The power to choose is a great gift from God given to all men. Remember the adversary’s plan would not have allowed us the ability choose in this life. And today he strives to take away our freedom still. When we complain or become discouraged when faced with change and trials, we allow him to have power over us and forfeit our free agency to negative emotions feelings. This decreases our motivation to do what the Lord wants us to do, and in turn, slows the work and prevents us from achieving our potential and receiving promised blessings from the Lord.

The fact is sometimes bad things happen to good people. Trials come to the righteous. Obedient missionaries are sometimes rejected. Sometimes we are all put in tough or difficult circumstances.

The real test in life is how we deal with what we are given. I have seen how the Lord tests, tries and develops young missionaries. It seems that the Lord knows just what every missionary needs to learn while he serves. And during the course of a mission, He attempts to teach us what we need to know to become the son or daughter He wants us to become by putting us in different circumstances, in certain areas and with certain companions. Where and with whom we serve is not by chance. The Lord guides this work. All these situations are for our experience and good. But the result, whether or not we learn and grow as the Lord desires us to through these experiences and circumstances, is entirely up to us. It is our chosen response that makes the difference. I hope we can always be like Nephi. Father Lehi taught this principle to his sons. We read in 2 Nephi 2:27-28 Lehi to his son Jacob:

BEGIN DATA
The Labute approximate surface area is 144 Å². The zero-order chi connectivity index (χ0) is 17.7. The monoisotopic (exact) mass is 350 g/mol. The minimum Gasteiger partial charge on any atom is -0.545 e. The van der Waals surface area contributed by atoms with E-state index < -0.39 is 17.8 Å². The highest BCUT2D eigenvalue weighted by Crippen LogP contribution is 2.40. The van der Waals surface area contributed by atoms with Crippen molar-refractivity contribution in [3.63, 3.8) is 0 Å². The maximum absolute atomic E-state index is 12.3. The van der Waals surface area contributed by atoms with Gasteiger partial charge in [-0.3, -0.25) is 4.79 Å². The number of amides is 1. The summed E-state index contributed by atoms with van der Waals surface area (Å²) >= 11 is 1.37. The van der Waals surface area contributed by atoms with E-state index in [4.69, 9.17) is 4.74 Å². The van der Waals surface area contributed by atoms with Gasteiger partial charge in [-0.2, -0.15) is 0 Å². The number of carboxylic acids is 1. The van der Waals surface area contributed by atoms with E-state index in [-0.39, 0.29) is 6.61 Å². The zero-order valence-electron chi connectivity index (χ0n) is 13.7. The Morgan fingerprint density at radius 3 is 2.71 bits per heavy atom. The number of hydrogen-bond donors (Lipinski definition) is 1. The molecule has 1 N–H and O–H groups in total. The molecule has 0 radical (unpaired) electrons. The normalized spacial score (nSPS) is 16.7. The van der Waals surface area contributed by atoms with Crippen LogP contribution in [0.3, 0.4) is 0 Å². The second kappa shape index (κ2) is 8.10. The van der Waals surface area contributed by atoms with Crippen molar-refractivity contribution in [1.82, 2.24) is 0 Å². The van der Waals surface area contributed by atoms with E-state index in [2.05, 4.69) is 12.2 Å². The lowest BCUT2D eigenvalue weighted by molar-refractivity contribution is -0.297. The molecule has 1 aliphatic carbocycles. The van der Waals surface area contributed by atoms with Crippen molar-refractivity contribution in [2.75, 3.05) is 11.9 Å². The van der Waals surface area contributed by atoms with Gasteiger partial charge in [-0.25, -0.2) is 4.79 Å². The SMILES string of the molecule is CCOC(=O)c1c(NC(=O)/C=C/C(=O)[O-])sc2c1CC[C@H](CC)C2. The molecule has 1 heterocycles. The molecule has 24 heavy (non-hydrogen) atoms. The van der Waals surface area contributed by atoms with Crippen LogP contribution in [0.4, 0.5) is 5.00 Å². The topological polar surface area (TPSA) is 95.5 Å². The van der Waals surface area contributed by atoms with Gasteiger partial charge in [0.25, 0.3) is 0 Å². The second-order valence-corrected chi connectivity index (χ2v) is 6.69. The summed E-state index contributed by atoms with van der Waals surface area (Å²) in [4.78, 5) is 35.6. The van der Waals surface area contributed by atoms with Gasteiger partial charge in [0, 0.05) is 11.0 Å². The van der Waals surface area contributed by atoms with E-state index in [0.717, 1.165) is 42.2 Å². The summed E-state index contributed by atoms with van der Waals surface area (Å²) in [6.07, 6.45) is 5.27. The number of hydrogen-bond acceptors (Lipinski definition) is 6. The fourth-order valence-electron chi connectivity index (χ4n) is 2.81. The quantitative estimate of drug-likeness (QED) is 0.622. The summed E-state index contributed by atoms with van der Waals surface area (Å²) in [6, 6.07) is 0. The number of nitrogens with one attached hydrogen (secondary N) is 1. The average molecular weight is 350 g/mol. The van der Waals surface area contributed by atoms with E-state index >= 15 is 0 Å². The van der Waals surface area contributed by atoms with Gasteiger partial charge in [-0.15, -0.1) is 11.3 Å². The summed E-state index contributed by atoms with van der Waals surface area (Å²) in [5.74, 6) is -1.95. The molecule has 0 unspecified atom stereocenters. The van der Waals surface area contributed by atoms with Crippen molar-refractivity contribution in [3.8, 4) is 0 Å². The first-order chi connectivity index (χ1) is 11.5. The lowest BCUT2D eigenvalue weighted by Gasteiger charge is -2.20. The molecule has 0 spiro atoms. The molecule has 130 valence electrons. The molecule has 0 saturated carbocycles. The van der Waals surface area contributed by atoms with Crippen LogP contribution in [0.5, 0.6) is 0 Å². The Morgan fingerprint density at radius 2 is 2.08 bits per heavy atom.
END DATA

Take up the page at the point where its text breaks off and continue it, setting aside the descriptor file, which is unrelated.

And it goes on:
27 Wherefore, men are free according to the flesh; and all things are given them which are expedient unto man. And they are free to choose liberty and eternal life, through the great Mediator of all men, or to choose captivity and death, according to the captivity and power of the devil; for he seeketh that all men might be miserable like unto himself.

28 And now, my sons, I would that ye should look to the great Mediator, and hearken unto his great commandments; and be faithful unto his words, and choose eternal life, according to the will of his Holy Spirit;

I pray we all choose eternal life. And along the way we choose to be happy and successful as we serve where we are called. In the end, it does not matter what mission you start, serve, or finish your mission in. What matters is how you serve. Serve well and faithful my fellow missionaries!


President and Sister McIntyre

Sunday, April 10, 2011

Indian Curry in Akashi

During our recent visit to Akashi for interviews, we enjoyed some delicious Indian food with some of the missionaries.
Missionaries seem to always know the best 'all you can eat' places in their areas.

Saturday, April 9, 2011

Interviews and Easter Cookies - 1st week

This month is interviews and as we travel the mission and meet the missionaries, Sister McIntyre always brings them a homemade treat. This month is Easter, so everyone is getting a delicious Easter Egg cookie. Fukuchiyama Zone Part of the Osaka North Zone The rest of the Osaka North Zone at Okamachi The Akashi Zone first group The Akashi Zone second group Kobe Zone first group Matsue Zone in Yonago Okayama Zone in Okayama The cookies are President's favorite too! Thank you Sister McIntyre....more to come. We still have a hundred missionaries to interview!

Matsuyama Branch Conference - April 2011

This past week we attended the branch conference in Matsuyama on Shikoku. After conference we had a meal together. Branch members and missionaries preparing to eat lunch after conference. On the way to Matsuyama, which is about 3.5 hours by car, we hit 100,000 kilometers on the van. Lot's of driving lately!